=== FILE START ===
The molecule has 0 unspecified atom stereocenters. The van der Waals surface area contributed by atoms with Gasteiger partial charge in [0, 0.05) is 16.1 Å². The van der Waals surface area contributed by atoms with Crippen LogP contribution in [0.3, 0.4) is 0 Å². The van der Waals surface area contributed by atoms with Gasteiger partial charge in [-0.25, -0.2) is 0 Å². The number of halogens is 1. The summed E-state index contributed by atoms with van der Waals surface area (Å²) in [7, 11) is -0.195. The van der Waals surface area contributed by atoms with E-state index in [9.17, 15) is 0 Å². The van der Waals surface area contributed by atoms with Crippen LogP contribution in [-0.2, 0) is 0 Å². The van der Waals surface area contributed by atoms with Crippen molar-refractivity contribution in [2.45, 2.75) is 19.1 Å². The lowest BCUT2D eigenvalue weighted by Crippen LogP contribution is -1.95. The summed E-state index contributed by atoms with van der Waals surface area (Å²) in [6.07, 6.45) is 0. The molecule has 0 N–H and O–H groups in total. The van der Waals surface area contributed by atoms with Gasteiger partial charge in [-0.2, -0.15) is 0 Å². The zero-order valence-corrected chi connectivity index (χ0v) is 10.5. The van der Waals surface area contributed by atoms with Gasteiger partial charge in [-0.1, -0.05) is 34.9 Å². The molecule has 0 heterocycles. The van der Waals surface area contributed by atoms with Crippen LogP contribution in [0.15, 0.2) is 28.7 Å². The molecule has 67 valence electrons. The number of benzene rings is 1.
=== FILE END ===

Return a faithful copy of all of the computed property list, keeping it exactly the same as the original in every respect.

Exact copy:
The molecule has 0 unspecified atom stereocenters. The van der Waals surface area contributed by atoms with Gasteiger partial charge in [0, 0.05) is 16.1 Å². The van der Waals surface area contributed by atoms with Crippen LogP contribution in [0.3, 0.4) is 0 Å². The van der Waals surface area contributed by atoms with Gasteiger partial charge in [-0.25, -0.2) is 0 Å². The number of halogens is 1. The summed E-state index contributed by atoms with van der Waals surface area (Å²) in [7, 11) is -0.195. The van der Waals surface area contributed by atoms with E-state index in [9.17, 15) is 0 Å². The van der Waals surface area contributed by atoms with Crippen LogP contribution in [-0.2, 0) is 0 Å². The van der Waals surface area contributed by atoms with Crippen molar-refractivity contribution in [2.45, 2.75) is 19.1 Å². The lowest BCUT2D eigenvalue weighted by Crippen LogP contribution is -1.95. The summed E-state index contributed by atoms with van der Waals surface area (Å²) in [6.07, 6.45) is 0. The molecule has 0 N–H and O–H groups in total. The van der Waals surface area contributed by atoms with Gasteiger partial charge in [-0.2, -0.15) is 0 Å². The zero-order valence-corrected chi connectivity index (χ0v) is 10.5. The van der Waals surface area contributed by atoms with Gasteiger partial charge in [-0.1, -0.05) is 34.9 Å². The molecule has 0 heterocycles. The van der Waals surface area contributed by atoms with Crippen LogP contribution in [0.15, 0.2) is 28.7 Å². The molecule has 67 valence electrons. The number of benzene rings is 1.